What happens when you develop an emotional bond with a person that has deprived you of your basic needs?
In 1973 Jan-Erik Olsson, an ex-convict Swedish man, attempted to rob a bank. The police were automatically informed and officers arrived at the bank almost immediately, but Olsson wouldn’t let them capture him so easily. He opened fire and took four hostages with him. Soon, he demanded the officers to let his friend Clark Olofsson bring him ammunition and money, which they allowed. The story was followed nationally, not only because of the robbery itself, but due to the unbelievable attitude of the hostages towards the police. They weren’t happy with how authorities were handling the situation, whom they believed were only making things worse, and one of them, Kristin Enmark, declared that she felt safe with her captors and was more afraid of how things would develop with the police’s intervention. This case became so famous that criminologist Nils Bejerot coined the term "Stockholm syndrome" after the case, based on the uncanny behavior of the hostages.
This is a term we’re all familiar with and have even used at some point in our lives when we have a sort of love-hate situation. However, it isn’t a proper or accepted diagnostic term in the psychology field. What Bejerot and many psychologists and psychiatrists believe is that the so-famous term refers to a survival mechanism triggered by a traumatic experience. So, this becomes a sort of regression where the subjects that are deprived of their basic needs (freedom, food, water, or even being allowed to go to the bathroom whenever they want to) learn that in order to achieve them they have to ask for permission. Then, when those in power decide to grant them these traits, they experience a sort of gratitude towards them that can evolve into a sickly relationship of dominance-submission.
Naturally, this has become a subject that has been widely explored in media, being films the ones that have depicted it the most. So, if you are into the subject and wish to see some examples of this fascinating subject, take a look at these films.
3096 Days (2013) Dir. Sherry Hormann
This movie, based on real events, tells the tough story of Natascha Kampusch, a ten-year-old girl who was kept in a cell for eight years. Through all this time, her captor was the only person she was in contact with, and despite the fact that he tortured and mistreated her, she developed a strong attachment to him. One day she managed to escape from the cellar. Wolfgang, her captor, killed himself after realizing that his treasure escaped. Now, the impressive thing about this story is how despite being safe, she never really escapes from the horrors she experienced. More importantly, she realizes that, even when this man hurt her so much, she had a huge attachment to him and starts missing his company. This is a truly scary and heartbreaking movie.
Three Days of the Condor (1974) Dir. Sydney Pollack
Joe Turner, a worker in an intelligence agency, goes back to the office after a lunch break and finds all his co-workers lying dead on the ground. Scared, he tells his superiors about the massacre, and instead of being supported and helped, he discovers that it was all planned by them and that his life is also in danger. Seeing that no one is willing to help him, and in a despair breakdown, he decides to kidnap a woman he has just met to force her to help him. Soon, although she has been deprived from her freedom by this man, she realizes that he means no real harm to her and what started as fear soon evolves into a strange fascination towards this man. After spending some time together, and despite the fact that their relationship follows a captor-captive pattern, she soon starts having feelings for him, and they begin a strange romantic relationship.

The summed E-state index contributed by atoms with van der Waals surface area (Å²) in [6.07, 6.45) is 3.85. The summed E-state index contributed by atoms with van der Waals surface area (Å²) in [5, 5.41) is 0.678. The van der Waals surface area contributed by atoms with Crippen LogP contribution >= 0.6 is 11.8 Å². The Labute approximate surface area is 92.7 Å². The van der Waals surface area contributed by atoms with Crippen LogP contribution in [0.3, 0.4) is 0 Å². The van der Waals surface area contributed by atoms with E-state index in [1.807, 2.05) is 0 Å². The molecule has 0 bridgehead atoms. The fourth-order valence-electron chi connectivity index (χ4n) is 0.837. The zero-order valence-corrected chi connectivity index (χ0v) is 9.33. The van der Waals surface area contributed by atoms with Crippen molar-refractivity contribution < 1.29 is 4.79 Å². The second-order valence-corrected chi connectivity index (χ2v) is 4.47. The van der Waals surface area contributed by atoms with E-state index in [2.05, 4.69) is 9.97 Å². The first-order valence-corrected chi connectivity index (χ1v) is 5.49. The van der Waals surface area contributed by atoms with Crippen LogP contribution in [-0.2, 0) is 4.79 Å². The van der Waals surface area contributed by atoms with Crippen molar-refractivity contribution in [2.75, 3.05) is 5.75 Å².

V for Vendetta (2005) Dir. James McTeigue
The movie is widely known as a great and quite popular example of how terrible it would be to live in a dystopian conservative reality. However, besides all the political comments and the appealing character behind a Guy Fawkes’ mask, another important theme explored in the film is precisely the Stockholm Syndrome Evey develops when she’s kidnapped by this head of the resistance. Again, like in the previous movie, the story presents a desperate character who decides to kidnap someone to fight for the right thing, although he isn’t evil nor wants to harm his hostage. In that way, Evey soon starts to see the real man behind the mask (literally), and at the end of the day falls for him, even when he’s clearly a manipulative man willing to do anything to fulfill his mission.
Buffalo ‘66 (1998) Dir. Vincent Gallo
A man convicted for a crime he didn’t commit goes out of jail determined to kill the man he blames for his sentence. Not having anything worth fighting for but his revenge, he decides to go to his parents' house to prepare everything for his quest. However, on the way he decides to kidnap a woman and force her to pretend to be his girlfriend before his parents. The girl falls in love with her captor and somehow starts believing all the charade is actually true. Besides the fact that he treats her horribly and even cruelly, she thinks that behind all his rudeness lies a noble and kind man who was hurt in life. She believes that she’s actually the only one that can save him and bring him back to his real self.
Now, these movies present the classic kidnapping scenario in which the victim develops an emotional attachment to their captors. However, the Stockholm syndrome not only refers or is applied to these situations. It can also develop in circumstances like extremely dominant relationships, in which despite the abuse and ill-treatment, the submissive ones still have an emotional bond with their abusers. Then again, not being a widely accepted term in psychology, the situations and patterns aren’t so well established.
For more movies inspired by psychology take a look at these: